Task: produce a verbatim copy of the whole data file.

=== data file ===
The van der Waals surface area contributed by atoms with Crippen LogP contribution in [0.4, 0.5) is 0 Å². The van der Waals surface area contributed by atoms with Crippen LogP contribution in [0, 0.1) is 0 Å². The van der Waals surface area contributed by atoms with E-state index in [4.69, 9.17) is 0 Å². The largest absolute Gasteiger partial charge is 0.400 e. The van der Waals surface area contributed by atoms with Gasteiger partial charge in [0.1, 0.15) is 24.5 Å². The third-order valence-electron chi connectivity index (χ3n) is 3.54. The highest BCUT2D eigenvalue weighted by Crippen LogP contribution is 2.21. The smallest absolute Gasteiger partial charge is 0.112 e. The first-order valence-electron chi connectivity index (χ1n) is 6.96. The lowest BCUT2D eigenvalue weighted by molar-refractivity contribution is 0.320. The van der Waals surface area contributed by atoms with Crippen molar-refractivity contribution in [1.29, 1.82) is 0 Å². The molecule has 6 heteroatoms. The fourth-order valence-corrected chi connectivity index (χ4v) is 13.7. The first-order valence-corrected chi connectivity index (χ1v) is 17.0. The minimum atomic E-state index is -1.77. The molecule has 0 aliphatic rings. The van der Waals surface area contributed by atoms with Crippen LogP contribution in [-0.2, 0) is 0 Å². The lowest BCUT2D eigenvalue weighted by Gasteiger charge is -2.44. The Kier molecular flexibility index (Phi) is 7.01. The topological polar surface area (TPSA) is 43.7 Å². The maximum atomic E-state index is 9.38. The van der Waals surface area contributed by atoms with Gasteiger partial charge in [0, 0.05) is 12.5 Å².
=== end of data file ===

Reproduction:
The van der Waals surface area contributed by atoms with Crippen LogP contribution in [0.4, 0.5) is 0 Å². The van der Waals surface area contributed by atoms with Crippen LogP contribution in [0, 0.1) is 0 Å². The van der Waals surface area contributed by atoms with E-state index in [4.69, 9.17) is 0 Å². The largest absolute Gasteiger partial charge is 0.400 e. The van der Waals surface area contributed by atoms with Gasteiger partial charge in [0.1, 0.15) is 24.5 Å². The third-order valence-electron chi connectivity index (χ3n) is 3.54. The highest BCUT2D eigenvalue weighted by Crippen LogP contribution is 2.21. The smallest absolute Gasteiger partial charge is 0.112 e. The first-order valence-electron chi connectivity index (χ1n) is 6.96. The lowest BCUT2D eigenvalue weighted by molar-refractivity contribution is 0.320. The van der Waals surface area contributed by atoms with Crippen molar-refractivity contribution in [1.29, 1.82) is 0 Å². The molecule has 6 heteroatoms. The fourth-order valence-corrected chi connectivity index (χ4v) is 13.7. The first-order valence-corrected chi connectivity index (χ1v) is 17.0. The minimum atomic E-state index is -1.77. The molecule has 0 aliphatic rings. The van der Waals surface area contributed by atoms with Crippen LogP contribution in [-0.2, 0) is 0 Å². The lowest BCUT2D eigenvalue weighted by Gasteiger charge is -2.44. The Kier molecular flexibility index (Phi) is 7.01. The topological polar surface area (TPSA) is 43.7 Å². The maximum atomic E-state index is 9.38. The van der Waals surface area contributed by atoms with Gasteiger partial charge in [0, 0.05) is 12.5 Å².